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Ruskin Felix Consulting

Ruskin Felix Consulting

Halving and the Future Prospects of Blockchain

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Halving is a term that refers to a periodic event that reduces the supply of new coins or tokens generated by a blockchain network. The blockchain records and verifies every transaction that occurs on the network, ensuring security and transparency. However, maintaining the blockchain requires a lot of computational power and energy, which is provided by the participants who run special software called mining. Miners compete to solve complex mathematical problems and earn rewards in the form of new crypto coins for each block they add to the blockchain. Halving affects the economics and security of blockchain networks, as well as their price and adoption.

We will use Bitcoin as a reference, as it is the most well-known and widely used cryptocurrency. However, halving is not exclusive to Bitcoin, and other blockchain projects may have similar or different mechanisms to regulate their supply and reward their participants.

What is halving?

Halving is an event that occurs every 210,000 blocks, or roughly every four years, on the Bitcoin network. It reduces the reward for mining new blocks by 50%, making it harder and less profitable for miners to create new bitcoins. The halving process ensures that the total number of bitcoins that will ever exist is limited to 21 million, as designed by the anonymous creator of Bitcoin, Satoshi Nakamoto. The last halving occurred on May 11, 2020, reducing the block reward from 12.5 to 6.25 bitcoins. The next halving is expected to happen in April or May 2024, when the block reward will drop to 3.125 bitcoins


The main purpose of halving is to control the inflation rate of Bitcoin and preserve its value over time. By decreasing the supply of new bitcoins entering the market, halving creates a deflationary pressure that increases the demand and price of Bitcoin. Halving also ensures that Bitcoin remains a scarce and finite resource, unlike fiat currencies that can be printed endlessly by central authorities. Halving also incentivizes miners to secure the network and process transactions, as they rely on transaction fees as well as block rewards for their income.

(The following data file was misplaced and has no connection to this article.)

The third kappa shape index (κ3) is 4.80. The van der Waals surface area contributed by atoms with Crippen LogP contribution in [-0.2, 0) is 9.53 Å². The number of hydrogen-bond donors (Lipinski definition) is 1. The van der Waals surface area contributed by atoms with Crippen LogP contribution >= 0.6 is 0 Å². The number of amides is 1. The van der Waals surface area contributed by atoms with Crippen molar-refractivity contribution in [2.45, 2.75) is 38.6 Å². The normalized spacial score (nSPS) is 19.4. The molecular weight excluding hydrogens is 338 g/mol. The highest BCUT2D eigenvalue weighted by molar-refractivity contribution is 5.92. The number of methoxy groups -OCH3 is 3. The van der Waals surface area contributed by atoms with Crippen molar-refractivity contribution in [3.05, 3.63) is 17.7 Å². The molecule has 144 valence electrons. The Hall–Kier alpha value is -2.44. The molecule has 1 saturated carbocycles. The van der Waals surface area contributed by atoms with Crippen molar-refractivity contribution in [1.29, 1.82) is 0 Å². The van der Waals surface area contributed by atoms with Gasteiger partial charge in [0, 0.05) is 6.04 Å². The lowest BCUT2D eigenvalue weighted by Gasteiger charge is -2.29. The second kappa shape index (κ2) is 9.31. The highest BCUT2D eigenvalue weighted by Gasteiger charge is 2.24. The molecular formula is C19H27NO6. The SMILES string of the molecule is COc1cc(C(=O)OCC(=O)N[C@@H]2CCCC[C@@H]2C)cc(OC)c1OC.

Halving is necessary for Bitcoin to function as a sound and sustainable form of money that can compete with traditional currencies and payment systems. Halving also ensures that Bitcoin remains decentralized and resistant to manipulation, as no one can alter or inflate the supply of bitcoins without consensus from the network.


The results of halving are often unpredictable and depend on various factors such as market sentiment, mining difficulty, hash rate, and network activity. However, some general trends can be observed from the past halvings. For instance, halving tends to have a positive impact on the price of Bitcoin in the long term, as it creates a supply shock that drives up the demand and value of Bitcoin. Each halving has triggered a new bull market cycle for Bitcoin that lasted for several months or years after the event. However, halving can also have some negative effects on the network security and efficiency in the short term, as it reduces the profitability and incentives for miners to participate in the network. This can lead to a drop in the hash rate and mining difficulty, which can make the network more vulnerable to attacks or congestion.

The Global Blockchain Market


The global blockchain technology market size was valued at $11.14 billion in 2022 & is projected to grow from $5.85 billion in 2021 to $469.49 billion by 2030, exhibiting a CAGR of 82.8% during the forecast period.

Blockchain Market Ecosystem

The Blockchain technology ecosystem encompasses of three core categories of providers that enable its  continued advancement. They are –

Application Providers:

These are the visionaries and developers who create blockchain-based applications. They design and build solutions tailored for specific use cases, such as decentralized finance (DeFi), supply chain management, or identity verification.